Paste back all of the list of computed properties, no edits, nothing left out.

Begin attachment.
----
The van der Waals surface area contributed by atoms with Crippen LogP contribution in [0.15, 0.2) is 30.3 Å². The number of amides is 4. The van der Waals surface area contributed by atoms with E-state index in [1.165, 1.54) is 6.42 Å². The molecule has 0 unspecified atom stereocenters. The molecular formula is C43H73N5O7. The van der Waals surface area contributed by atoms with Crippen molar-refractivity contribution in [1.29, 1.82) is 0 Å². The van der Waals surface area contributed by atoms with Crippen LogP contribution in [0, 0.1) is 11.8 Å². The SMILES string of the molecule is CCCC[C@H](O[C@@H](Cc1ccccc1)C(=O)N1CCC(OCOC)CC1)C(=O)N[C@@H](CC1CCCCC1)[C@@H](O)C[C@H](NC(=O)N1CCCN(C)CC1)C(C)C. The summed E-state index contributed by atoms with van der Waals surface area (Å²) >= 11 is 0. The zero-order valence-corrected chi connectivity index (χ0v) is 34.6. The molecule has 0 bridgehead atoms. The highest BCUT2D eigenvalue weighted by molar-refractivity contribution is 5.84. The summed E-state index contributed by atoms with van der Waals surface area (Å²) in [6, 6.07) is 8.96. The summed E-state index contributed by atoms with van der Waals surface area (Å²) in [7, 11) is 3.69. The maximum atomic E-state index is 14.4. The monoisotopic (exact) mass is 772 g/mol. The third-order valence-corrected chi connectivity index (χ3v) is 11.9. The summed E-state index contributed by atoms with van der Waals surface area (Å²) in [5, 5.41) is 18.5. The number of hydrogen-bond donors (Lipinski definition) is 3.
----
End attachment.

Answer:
The van der Waals surface area contributed by atoms with Crippen LogP contribution in [0.15, 0.2) is 30.3 Å². The number of amides is 4. The van der Waals surface area contributed by atoms with E-state index in [1.165, 1.54) is 6.42 Å². The molecule has 0 unspecified atom stereocenters. The molecular formula is C43H73N5O7. The van der Waals surface area contributed by atoms with Crippen molar-refractivity contribution in [1.29, 1.82) is 0 Å². The van der Waals surface area contributed by atoms with Crippen LogP contribution in [0, 0.1) is 11.8 Å². The SMILES string of the molecule is CCCC[C@H](O[C@@H](Cc1ccccc1)C(=O)N1CCC(OCOC)CC1)C(=O)N[C@@H](CC1CCCCC1)[C@@H](O)C[C@H](NC(=O)N1CCCN(C)CC1)C(C)C. The summed E-state index contributed by atoms with van der Waals surface area (Å²) >= 11 is 0. The zero-order valence-corrected chi connectivity index (χ0v) is 34.6. The molecule has 0 bridgehead atoms. The highest BCUT2D eigenvalue weighted by molar-refractivity contribution is 5.84. The summed E-state index contributed by atoms with van der Waals surface area (Å²) in [6, 6.07) is 8.96. The summed E-state index contributed by atoms with van der Waals surface area (Å²) in [7, 11) is 3.69. The maximum atomic E-state index is 14.4. The monoisotopic (exact) mass is 772 g/mol. The third-order valence-corrected chi connectivity index (χ3v) is 11.9. The summed E-state index contributed by atoms with van der Waals surface area (Å²) in [5, 5.41) is 18.5. The number of hydrogen-bond donors (Lipinski definition) is 3.